After this I looked and there before me was a great multitude that no one could count, from every nation, tribe, people and language, standing near the throne and in front of the Lamb.”  Revelation 7:9

6067 (Small) It seems tragic to me that there are people in the world who feel forgotten by God, or think that they have become tiresome to Him.

How will we represent the Lord so that their vision of Him can be set right?

It is not God who has tired of these brothers and sisters in Africa–or who ignores the results of wars that continue to displace thousands— it is us.

But Zion said, ‘I don’t get it.  God has left me.  My Master has forgotten I even exist.’

‘Can a mother forget the infant at her breast, walk away from the baby she bore? 

But even if mothers forget, I’d never forget you—never.  Look I have written your names on the backs of my hands. 

The walls you’re rebuilding are never out of my sight…You’ll know then that I am GOD.  No one who hopes in me ever regrets it.”

Isaiah 49:14-23  The Message

How’s your self-esteem?

“Too many Christians never see that self-love comes out of a culture that prizes the individual over the community and then reads that basic principle into the pages of Scripture. The Bible, however, rightly understood, asks the question, “Why are you so concerned about yourself?” Furthermore, it indicates that our culture’s proposed cure–increased self-love–is actually the disease…Need theories can thrive only in a context where the emphasis is on the individual rather than the community and where consumption is a way of life. If you ask most Asians and Africans about their psychological needs they will not even understand the question!” ((Edward Welch, When People are Big and God is Small, P & R Publishing, 81 and 87))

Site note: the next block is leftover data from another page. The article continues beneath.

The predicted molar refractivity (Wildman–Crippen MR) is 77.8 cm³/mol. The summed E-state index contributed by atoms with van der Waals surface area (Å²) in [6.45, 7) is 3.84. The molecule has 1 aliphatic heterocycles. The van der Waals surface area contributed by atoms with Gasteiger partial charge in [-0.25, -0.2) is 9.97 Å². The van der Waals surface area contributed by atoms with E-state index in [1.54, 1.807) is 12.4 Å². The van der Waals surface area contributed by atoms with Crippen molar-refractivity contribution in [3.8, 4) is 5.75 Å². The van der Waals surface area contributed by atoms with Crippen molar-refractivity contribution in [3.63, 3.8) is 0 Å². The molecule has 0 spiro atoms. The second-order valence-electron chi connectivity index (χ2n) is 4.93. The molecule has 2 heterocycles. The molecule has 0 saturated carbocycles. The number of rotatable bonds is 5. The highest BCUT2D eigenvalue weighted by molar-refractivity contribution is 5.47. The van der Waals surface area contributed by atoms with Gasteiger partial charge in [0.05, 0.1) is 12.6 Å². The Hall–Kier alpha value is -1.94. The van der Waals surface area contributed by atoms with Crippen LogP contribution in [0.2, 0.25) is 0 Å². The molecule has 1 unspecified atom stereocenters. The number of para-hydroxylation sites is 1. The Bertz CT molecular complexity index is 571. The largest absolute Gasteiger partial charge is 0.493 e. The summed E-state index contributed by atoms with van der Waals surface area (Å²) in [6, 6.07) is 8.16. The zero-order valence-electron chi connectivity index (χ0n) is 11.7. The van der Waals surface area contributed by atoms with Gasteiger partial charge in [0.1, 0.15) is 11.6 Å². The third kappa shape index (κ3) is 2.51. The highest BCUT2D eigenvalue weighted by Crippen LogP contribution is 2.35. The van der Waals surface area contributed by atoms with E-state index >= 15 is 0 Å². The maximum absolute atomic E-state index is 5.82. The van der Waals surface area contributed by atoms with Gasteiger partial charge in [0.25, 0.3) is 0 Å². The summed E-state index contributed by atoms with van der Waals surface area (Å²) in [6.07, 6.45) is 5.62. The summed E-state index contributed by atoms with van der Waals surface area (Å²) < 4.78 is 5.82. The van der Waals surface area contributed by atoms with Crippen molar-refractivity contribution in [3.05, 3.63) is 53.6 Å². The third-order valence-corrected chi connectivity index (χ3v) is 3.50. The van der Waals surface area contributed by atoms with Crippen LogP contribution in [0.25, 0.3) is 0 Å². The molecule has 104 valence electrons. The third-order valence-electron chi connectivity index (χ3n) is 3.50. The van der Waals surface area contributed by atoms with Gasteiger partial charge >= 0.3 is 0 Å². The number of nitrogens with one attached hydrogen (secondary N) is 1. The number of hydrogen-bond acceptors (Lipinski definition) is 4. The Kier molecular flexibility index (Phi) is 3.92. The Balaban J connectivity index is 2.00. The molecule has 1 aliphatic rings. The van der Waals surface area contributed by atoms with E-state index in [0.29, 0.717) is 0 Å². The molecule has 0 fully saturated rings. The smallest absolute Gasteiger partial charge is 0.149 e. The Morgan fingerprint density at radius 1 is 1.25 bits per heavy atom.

DSC02777 (Small) As I read this quote, I remembered the days of interviewing African women who were seeking a job as housemothers for 10 previously orphaned children. Trying to get to know them as quickly as possible I would naively say, “Why don’t you describe yourself and your hopes and dreams for me.” The women would stare at me with a confused look and say, “JjaJa, I don’t understand the question.” It was not a language difficulty–it was that they never spent a moment of their lives pondering such a self absorbed question! It never occurred to women who are daily consumed with thoughts of “How will I make it today?” to think about themselves or ponder an uncertain future. They live in a culture that prizes the good of the community and care almost none for the aspirations of the individual as we do. People with little, and certainly not familiar with a consumer culture but with a pervasive joy and contentment. Are we missing something by having so many somethings?

I remember one time going to church with Auntie Edith and asking, “Edith what is his name?” She said, “JjaJa, you mzungus care very much about names–here we greet people by saying, “Hello Ssebo” (Sir) or “How are you Nnyabo” (Madam), we don’t ask for names!” Again, she was helping me see that her world view was not individualistic –she was not living in a culture that could afford to pursue the esteem of self. As Welch has suggested, what if the cure we seek–a better self-esteem–is the disease from which we need to be delivered?